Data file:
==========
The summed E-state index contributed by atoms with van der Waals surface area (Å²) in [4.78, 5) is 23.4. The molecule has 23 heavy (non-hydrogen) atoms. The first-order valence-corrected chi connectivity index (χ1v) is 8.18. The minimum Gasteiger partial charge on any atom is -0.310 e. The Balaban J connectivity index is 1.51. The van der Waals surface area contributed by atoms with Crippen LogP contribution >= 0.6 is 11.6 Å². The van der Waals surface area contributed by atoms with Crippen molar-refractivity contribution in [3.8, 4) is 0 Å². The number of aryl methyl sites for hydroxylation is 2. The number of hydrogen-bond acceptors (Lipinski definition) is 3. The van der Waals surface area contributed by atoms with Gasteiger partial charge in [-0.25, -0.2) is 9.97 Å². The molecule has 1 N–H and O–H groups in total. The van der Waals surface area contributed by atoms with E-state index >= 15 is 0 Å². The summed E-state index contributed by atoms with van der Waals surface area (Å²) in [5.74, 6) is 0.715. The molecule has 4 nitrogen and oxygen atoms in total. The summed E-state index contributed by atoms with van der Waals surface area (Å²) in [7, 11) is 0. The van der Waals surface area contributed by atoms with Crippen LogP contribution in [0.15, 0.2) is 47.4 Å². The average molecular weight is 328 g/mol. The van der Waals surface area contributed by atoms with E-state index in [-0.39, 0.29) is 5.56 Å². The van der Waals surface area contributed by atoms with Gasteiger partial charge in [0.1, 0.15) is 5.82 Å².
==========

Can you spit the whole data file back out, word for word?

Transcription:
The summed E-state index contributed by atoms with van der Waals surface area (Å²) in [4.78, 5) is 23.4. The molecule has 23 heavy (non-hydrogen) atoms. The first-order valence-corrected chi connectivity index (χ1v) is 8.18. The minimum Gasteiger partial charge on any atom is -0.310 e. The Balaban J connectivity index is 1.51. The van der Waals surface area contributed by atoms with Crippen LogP contribution >= 0.6 is 11.6 Å². The van der Waals surface area contributed by atoms with Crippen molar-refractivity contribution in [3.8, 4) is 0 Å². The number of aryl methyl sites for hydroxylation is 2. The number of hydrogen-bond acceptors (Lipinski definition) is 3. The van der Waals surface area contributed by atoms with Gasteiger partial charge in [-0.25, -0.2) is 9.97 Å². The molecule has 1 N–H and O–H groups in total. The van der Waals surface area contributed by atoms with E-state index >= 15 is 0 Å². The summed E-state index contributed by atoms with van der Waals surface area (Å²) in [5.74, 6) is 0.715. The molecule has 4 nitrogen and oxygen atoms in total. The summed E-state index contributed by atoms with van der Waals surface area (Å²) in [7, 11) is 0. The van der Waals surface area contributed by atoms with Crippen LogP contribution in [0.15, 0.2) is 47.4 Å². The average molecular weight is 328 g/mol. The van der Waals surface area contributed by atoms with E-state index in [-0.39, 0.29) is 5.56 Å². The van der Waals surface area contributed by atoms with Gasteiger partial charge in [0.1, 0.15) is 5.82 Å².